Affordable Interior Design: Similar to Yip’s work, a lot of good guidelines for distances between things, how to organize art, etc. It also includes some good advice on balancing an interior design budget and deciding where you want to spend your money.
Your Home Your Style: one of the better interior design books we’ve found so far. It focuses on helping you determine your style for decorating a home and giving general advice to help you within that style (we are self-expressionists and pragmatists, with emphasis on the latter). It doesn’t push a particular style though, and serves as a nice general-purpose workbook.
Get It Together!: Orlando Soria’s writing style isn’t for everyone (Chapter Subheading: “When you design your dream home with your boyfriend and then he dumps you”). But there is quite a bit of good design advice here, and by the time he got to “how to design spaces that dudes feel comfortable in” (hints: minimalism, industrial, wood, mid-century anything, “no color okay maybe some blue”) I never felt so personally attacked by something I agreed with. It’s worth a read.
The Nest Home Design Handbook: This is a nice, fairly light interior design book that goes room-by-room with concrete, actionable advice. It also included some planning advice that I had already found helpful, like sketching rooms out on grid paper and cutting out scale furniture to shuffle around “rooms” without having to redraw everything every time. Kind of like this.
Wabi-Sabi Welcome: Learning to Embrace the Imperfect and Entertain with Thoughtfulness and Ease: I liked this book a lot. Sure, it’s not specifically about homebuilding or interior design, but it focuses on advice for entertaining without stressing out, which can inform a lot of design decisions, particularly in your public spaces. Worthwhile.
The Kinfolk Home: Interiors for Slow Living: This was one of my favorite entries in the “pretty pictures” category. A bunch of case studies of actual homes lived in by actual people, with some blurbs about what they like about their spaces.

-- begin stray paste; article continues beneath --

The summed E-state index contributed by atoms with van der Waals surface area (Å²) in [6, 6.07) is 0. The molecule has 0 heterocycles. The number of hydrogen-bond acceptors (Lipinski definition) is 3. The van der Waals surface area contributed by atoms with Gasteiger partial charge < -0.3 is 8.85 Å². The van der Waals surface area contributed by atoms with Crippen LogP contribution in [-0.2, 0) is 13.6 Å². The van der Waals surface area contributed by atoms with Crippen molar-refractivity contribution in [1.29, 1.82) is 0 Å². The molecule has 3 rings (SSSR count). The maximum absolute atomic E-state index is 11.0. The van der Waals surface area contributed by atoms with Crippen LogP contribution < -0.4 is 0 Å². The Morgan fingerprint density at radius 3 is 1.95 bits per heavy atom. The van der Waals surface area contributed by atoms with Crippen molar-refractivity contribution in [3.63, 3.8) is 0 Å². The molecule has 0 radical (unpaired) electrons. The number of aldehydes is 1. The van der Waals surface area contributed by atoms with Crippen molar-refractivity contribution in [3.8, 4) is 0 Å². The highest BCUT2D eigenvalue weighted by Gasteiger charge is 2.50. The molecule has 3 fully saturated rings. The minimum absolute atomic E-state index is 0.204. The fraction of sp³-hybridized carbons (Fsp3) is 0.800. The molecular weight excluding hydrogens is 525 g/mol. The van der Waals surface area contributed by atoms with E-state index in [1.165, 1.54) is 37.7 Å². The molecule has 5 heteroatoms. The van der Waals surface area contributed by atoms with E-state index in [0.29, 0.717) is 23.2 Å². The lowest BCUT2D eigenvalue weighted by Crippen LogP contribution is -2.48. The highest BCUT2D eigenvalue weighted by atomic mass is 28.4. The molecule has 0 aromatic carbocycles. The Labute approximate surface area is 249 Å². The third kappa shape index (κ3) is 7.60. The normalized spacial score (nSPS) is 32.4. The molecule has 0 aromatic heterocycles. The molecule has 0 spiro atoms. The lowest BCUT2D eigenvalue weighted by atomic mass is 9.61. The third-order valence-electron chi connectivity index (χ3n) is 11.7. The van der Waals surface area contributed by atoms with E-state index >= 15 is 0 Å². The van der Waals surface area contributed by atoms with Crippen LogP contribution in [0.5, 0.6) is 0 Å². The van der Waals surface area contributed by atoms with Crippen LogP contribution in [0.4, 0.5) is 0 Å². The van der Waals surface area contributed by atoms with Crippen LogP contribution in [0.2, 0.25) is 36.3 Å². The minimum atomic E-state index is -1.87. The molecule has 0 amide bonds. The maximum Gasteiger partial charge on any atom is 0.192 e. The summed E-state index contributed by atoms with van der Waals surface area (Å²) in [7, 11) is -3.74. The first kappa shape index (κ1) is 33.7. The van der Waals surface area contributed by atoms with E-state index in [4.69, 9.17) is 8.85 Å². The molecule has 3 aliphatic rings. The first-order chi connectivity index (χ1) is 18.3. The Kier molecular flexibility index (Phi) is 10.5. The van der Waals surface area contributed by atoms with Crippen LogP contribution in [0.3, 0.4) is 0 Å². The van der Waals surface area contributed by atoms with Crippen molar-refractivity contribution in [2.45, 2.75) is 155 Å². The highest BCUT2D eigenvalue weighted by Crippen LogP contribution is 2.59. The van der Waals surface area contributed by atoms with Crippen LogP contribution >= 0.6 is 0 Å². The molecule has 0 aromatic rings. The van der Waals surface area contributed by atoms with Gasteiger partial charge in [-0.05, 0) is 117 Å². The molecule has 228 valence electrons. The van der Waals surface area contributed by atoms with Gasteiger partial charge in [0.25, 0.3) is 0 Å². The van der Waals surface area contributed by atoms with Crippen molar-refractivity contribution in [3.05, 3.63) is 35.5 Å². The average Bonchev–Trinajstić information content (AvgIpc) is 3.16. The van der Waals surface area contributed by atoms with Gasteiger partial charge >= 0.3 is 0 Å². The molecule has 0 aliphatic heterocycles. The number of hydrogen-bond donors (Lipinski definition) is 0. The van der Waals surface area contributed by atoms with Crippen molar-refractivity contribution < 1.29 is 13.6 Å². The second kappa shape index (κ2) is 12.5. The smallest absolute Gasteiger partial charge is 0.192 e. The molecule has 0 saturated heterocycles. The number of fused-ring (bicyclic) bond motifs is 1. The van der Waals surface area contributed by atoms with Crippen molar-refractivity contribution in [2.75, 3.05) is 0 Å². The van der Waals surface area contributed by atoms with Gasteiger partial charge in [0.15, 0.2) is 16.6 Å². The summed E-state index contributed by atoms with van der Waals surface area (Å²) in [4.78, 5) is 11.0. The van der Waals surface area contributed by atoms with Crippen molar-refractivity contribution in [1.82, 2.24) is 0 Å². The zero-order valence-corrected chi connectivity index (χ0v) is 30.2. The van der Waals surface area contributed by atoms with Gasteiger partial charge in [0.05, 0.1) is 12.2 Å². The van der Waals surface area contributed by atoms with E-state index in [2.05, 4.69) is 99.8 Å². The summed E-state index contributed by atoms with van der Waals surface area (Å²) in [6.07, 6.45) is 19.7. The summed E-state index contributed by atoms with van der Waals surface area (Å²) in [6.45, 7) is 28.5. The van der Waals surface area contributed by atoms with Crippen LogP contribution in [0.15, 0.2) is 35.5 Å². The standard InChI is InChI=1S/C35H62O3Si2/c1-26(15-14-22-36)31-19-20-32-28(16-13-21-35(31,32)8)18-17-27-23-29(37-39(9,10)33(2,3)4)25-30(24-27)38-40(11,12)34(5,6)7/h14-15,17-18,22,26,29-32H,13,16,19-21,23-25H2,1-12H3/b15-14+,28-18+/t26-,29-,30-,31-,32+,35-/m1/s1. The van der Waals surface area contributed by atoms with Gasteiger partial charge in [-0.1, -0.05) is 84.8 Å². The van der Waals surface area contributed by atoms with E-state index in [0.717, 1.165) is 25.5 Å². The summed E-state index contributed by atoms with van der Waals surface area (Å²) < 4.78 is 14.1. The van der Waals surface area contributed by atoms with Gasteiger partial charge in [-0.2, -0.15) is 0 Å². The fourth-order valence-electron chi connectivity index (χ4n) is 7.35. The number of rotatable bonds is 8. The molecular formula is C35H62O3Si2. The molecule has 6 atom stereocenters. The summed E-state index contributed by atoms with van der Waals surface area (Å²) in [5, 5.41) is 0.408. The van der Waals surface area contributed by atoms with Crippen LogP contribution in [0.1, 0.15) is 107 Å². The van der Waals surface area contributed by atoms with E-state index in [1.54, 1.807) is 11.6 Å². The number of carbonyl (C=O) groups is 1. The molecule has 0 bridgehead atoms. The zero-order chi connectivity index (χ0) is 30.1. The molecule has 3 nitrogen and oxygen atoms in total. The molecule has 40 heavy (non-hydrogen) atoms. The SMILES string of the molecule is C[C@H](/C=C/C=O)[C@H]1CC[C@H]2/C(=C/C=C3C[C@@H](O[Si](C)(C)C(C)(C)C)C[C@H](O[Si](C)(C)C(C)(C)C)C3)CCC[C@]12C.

Hide and Seek: The Architecture of Cabins and Hide-Outs: A pretty coffee table book with some nice visual ideas. Cabin Porn is in the same vein.
Ray Booth: Evocative Interiors: Super high-end interior photos. Not my style. Mahogany ceilings can look nice but they’re not really in the cards for most people.
Home Body: Sort of a how-to, but for the most part it was more useful for the pretty visuals rather than the hard-advice. Joanna Gaines and a lot of her clients have a similar aesthetic to ours (rustic/modern), so it struck a chord with us.
Cabin Porn: This focuses on small, handbuilt cabins. So not exactly what we’re going for in terms of building plan, but nice inspiration for simple structures in pretty places. They also have an Inside version.
House: This is a great nonfiction narrative of a couple building their home. It covers the ongoing discussions and negotiations between the owners, the architect, and the builders. It certainly isn’t a how-to, but it gives some great insights on what the “flow” of the homebuilding process can look like, including both the hardships and the triumphs.
A Place of my Own: Another narrative of a building process. In this one, the author is building his own writing studio with the help of an architect and a sometimes-handyman. It doesn’t reflect the true homebuilding process like House does, but it’s a good reminder of the dreams-to-reality aspect of building a home.
One of the reasons we created this blog was because it was hard to find much information about the home-building process. Particularly on a nitty-gritty level. And of the blogs and books that talked in detail about the process, few talked specifics when it came to money. Nevertheless, here are some sources we did find helpful:
A House by the Park: The gold-standard in home building blogs, at least from what I’ve been able to find so far. It includes a lot of detail about the building progress, including explicit discussions about some of the financial decisions the owners had to make. Highly recommended.
Life at 9290: Another blog regarding a building project in Summit County, though the family is doing much of the building themselves.
The Meadow House: A pretty good blog about building a prairie modern home outside of Spokane, Washington. Fairly evocative about the ups and downs of a project like this.
Denver Modern: The progress blog of a modern house built in Denver in 2008. A little light on details, but otherwise not a bad read.
Bamasotan: A build blog following a large house in Minnesota. Heavy on photos and light on some of the nitty-gritty, like budget, but I expect their budget was, erm, significant.